Although it’s easy to see Amazon in the same disdainful way that the locals do, it’s undeniable that Seattle has benefited from Amazon’s presence in several ways. The most obvious one is job creation, especially since the jobs created are well-paying jobs that attract a desirable work force. Amazon has created thousands of jobs within the company, and many more in both directly and tangentially related companies within Seattle. Amazon has also generated economic growth for Seattle, and will continue to do so. It has transformed the industrial South Lake Union neighbourhood into a bustling, glistening business district. This is what Seattle had planned for the neighbourhood years ago, and while Amazon accelerated the growth of SLU, causing some growing pains, it has ultimately helped Seattle in achieving this goal.
Amazon also strives for sustainability, encouraging employees to use alternative methods of transportation to get to work. About 20% of employees walk to work, and 15% live in the same zip code. In part of a deal made with Seattle regarding zoning laws, Amazon offered the city $5.5 million to add a new streetcar and create more public bike lanes near the campus. It also requested service of the South Lake Union streetcar, used frequently by Amazon employees, to offer increased service during peak hours.
Amazon’s sustainability measures are incredibly in line with those of the city of Seattle. In 1993, Seattle released a play outlining a sustainable approach towards Seattle’s development. This plan was on the cutting edge of American urban design, and led the way for similar plans in other cities. Whether in a conscious attempt to reconcile with Seattle’s goals, or because of Amazon’s own philosophy, Amazon has certainly grown in line with the first two of the plan’s three pillars: “economic growth, environmental protection, and equitable development.” Amazon’s decision to locate in the heart of downtown, rather than having a suburban, isolated campus, has fortified economic growth, not only through Amazon, but through both tech and service businesses that have boomed alongside Amazon. Its downtown campus also shows its desire to be environmentally friendly through encouraging more eco-friendly methods of transportation. However, equitable development is where Amazon falls short. Its downtown campus has caused displacement not only in nearby neighbourhoods, but throughout Seattle. The dichotomy of the “tech bros” and Seattle’s long-time residents has create, and will continue to, strain Seattle’s equitable development.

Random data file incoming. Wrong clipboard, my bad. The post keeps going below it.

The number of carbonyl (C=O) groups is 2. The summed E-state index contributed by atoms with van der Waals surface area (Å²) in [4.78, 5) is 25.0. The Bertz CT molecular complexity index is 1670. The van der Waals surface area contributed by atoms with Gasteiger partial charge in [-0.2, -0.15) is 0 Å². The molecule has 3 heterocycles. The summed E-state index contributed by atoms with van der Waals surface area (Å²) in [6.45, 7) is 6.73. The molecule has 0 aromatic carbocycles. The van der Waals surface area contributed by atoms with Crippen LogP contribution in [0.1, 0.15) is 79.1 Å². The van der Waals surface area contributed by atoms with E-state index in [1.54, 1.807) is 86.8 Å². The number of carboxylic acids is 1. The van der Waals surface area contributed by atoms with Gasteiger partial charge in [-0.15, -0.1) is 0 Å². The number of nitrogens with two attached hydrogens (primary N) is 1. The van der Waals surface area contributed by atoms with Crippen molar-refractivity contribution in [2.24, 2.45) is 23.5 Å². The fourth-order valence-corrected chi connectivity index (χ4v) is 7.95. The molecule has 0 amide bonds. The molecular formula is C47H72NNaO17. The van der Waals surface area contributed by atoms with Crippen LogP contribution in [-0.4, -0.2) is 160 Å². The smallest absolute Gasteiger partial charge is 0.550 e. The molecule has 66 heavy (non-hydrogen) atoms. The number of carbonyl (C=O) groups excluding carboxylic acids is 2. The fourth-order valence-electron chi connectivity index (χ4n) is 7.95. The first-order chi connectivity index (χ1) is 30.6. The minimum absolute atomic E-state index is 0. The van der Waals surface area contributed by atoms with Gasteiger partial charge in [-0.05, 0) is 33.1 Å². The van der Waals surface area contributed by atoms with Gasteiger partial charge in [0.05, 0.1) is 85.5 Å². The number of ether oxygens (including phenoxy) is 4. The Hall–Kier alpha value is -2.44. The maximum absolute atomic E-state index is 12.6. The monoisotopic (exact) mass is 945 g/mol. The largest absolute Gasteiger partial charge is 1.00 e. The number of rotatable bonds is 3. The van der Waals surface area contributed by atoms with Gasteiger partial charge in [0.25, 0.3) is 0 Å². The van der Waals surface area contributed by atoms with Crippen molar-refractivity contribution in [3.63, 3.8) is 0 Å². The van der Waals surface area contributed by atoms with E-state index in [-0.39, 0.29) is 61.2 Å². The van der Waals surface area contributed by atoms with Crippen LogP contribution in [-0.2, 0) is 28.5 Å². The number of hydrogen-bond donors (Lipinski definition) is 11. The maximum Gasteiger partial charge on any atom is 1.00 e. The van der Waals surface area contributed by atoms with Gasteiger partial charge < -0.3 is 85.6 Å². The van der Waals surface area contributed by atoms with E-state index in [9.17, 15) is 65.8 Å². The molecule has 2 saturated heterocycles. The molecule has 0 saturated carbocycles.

Amazon is a self-maximizing actor, and only becomes involved in public affairs when it deems necessary. This is exemplified in its failure to engage in local philanthropy until faced with heavy critique. Amazon has been the initiator in several problems throughout Seattle, but is it Amazon’s job to fix them? Seattleites have a right to blame Amazon for many of Seattle’s arising problems. Many of these problems can have solutions through public policy and city planning, although the complexity and multiple layers of the issues mean that finding solutions will be tricky and messy.
Some of the issues that have arisen, such as the influx of a new type of worker, could be improved by Amazon striving to hire more women and people of colour. Yet, all Amazon employees will still ultimately fit into the same demographic of highly educated, well paid 25-to-39-years-olds, and this is something that Seattleites must learn to accept. On the contrary, Amazon could play a more active role regarding its physical and philanthropic integration within Seattle. Yet, given Amazon’s history, it seems that they may not choose to pursue such an path.
Whichever city Amazon chooses for HQ2 should study its impact on Seattle and prepare for the layers of consequences HQ2 will bring. Naturally, depending on the size of the city and its current form, each city will be affected differently. Yet, smaller cities where Amazon will have a particularly large presence should especially take note of Seattle.
Edited by Marissa Fortune